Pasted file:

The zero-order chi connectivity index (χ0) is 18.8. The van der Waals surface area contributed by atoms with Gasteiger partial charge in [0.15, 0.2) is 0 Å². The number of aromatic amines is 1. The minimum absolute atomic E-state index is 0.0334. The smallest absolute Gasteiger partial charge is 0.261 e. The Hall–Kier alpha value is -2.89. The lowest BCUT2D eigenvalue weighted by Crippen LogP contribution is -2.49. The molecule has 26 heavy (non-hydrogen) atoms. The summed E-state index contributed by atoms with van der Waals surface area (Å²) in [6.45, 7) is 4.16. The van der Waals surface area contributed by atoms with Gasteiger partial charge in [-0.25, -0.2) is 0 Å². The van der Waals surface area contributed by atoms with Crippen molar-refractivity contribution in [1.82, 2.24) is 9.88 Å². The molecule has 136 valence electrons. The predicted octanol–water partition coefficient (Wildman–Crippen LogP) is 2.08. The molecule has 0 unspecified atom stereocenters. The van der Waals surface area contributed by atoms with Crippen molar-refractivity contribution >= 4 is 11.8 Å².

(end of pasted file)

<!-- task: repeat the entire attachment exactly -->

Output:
The zero-order chi connectivity index (χ0) is 18.8. The van der Waals surface area contributed by atoms with Gasteiger partial charge in [0.15, 0.2) is 0 Å². The number of aromatic amines is 1. The minimum absolute atomic E-state index is 0.0334. The smallest absolute Gasteiger partial charge is 0.261 e. The Hall–Kier alpha value is -2.89. The lowest BCUT2D eigenvalue weighted by Crippen LogP contribution is -2.49. The molecule has 26 heavy (non-hydrogen) atoms. The summed E-state index contributed by atoms with van der Waals surface area (Å²) in [6.45, 7) is 4.16. The van der Waals surface area contributed by atoms with Gasteiger partial charge in [-0.25, -0.2) is 0 Å². The van der Waals surface area contributed by atoms with Crippen molar-refractivity contribution in [1.82, 2.24) is 9.88 Å². The molecule has 136 valence electrons. The predicted octanol–water partition coefficient (Wildman–Crippen LogP) is 2.08. The molecule has 0 unspecified atom stereocenters. The van der Waals surface area contributed by atoms with Crippen molar-refractivity contribution >= 4 is 11.8 Å².